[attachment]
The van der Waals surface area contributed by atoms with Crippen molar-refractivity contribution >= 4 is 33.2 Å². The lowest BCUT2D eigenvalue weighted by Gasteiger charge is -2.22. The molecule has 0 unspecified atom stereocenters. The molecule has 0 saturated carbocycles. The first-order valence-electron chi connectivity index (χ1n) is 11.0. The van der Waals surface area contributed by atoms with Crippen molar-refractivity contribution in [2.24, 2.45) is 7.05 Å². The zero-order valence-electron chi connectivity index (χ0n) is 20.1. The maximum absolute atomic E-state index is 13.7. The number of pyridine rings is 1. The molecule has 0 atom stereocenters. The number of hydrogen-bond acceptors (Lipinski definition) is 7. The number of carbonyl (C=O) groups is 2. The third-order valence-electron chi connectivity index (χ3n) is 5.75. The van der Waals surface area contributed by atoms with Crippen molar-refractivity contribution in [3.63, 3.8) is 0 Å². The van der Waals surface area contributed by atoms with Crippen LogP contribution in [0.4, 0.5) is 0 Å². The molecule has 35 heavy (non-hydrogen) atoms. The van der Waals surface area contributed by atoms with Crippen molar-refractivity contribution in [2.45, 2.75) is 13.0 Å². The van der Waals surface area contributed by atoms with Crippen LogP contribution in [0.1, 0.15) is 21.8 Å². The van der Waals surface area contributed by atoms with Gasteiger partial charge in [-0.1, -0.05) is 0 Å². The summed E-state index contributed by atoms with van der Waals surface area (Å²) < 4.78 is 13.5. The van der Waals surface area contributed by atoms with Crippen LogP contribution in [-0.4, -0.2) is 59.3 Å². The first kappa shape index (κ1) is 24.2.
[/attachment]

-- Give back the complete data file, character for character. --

The van der Waals surface area contributed by atoms with Crippen molar-refractivity contribution >= 4 is 33.2 Å². The lowest BCUT2D eigenvalue weighted by Gasteiger charge is -2.22. The molecule has 0 unspecified atom stereocenters. The molecule has 0 saturated carbocycles. The first-order valence-electron chi connectivity index (χ1n) is 11.0. The van der Waals surface area contributed by atoms with Crippen molar-refractivity contribution in [2.24, 2.45) is 7.05 Å². The zero-order valence-electron chi connectivity index (χ0n) is 20.1. The maximum absolute atomic E-state index is 13.7. The number of pyridine rings is 1. The molecule has 0 atom stereocenters. The number of hydrogen-bond acceptors (Lipinski definition) is 7. The number of carbonyl (C=O) groups is 2. The third-order valence-electron chi connectivity index (χ3n) is 5.75. The van der Waals surface area contributed by atoms with Crippen molar-refractivity contribution in [3.63, 3.8) is 0 Å². The van der Waals surface area contributed by atoms with Crippen LogP contribution in [0.4, 0.5) is 0 Å². The molecule has 35 heavy (non-hydrogen) atoms. The van der Waals surface area contributed by atoms with Crippen molar-refractivity contribution in [2.45, 2.75) is 13.0 Å². The van der Waals surface area contributed by atoms with Crippen LogP contribution in [0.1, 0.15) is 21.8 Å². The van der Waals surface area contributed by atoms with Gasteiger partial charge in [-0.1, -0.05) is 0 Å². The summed E-state index contributed by atoms with van der Waals surface area (Å²) < 4.78 is 13.5. The van der Waals surface area contributed by atoms with Crippen LogP contribution in [-0.4, -0.2) is 59.3 Å². The first kappa shape index (κ1) is 24.2.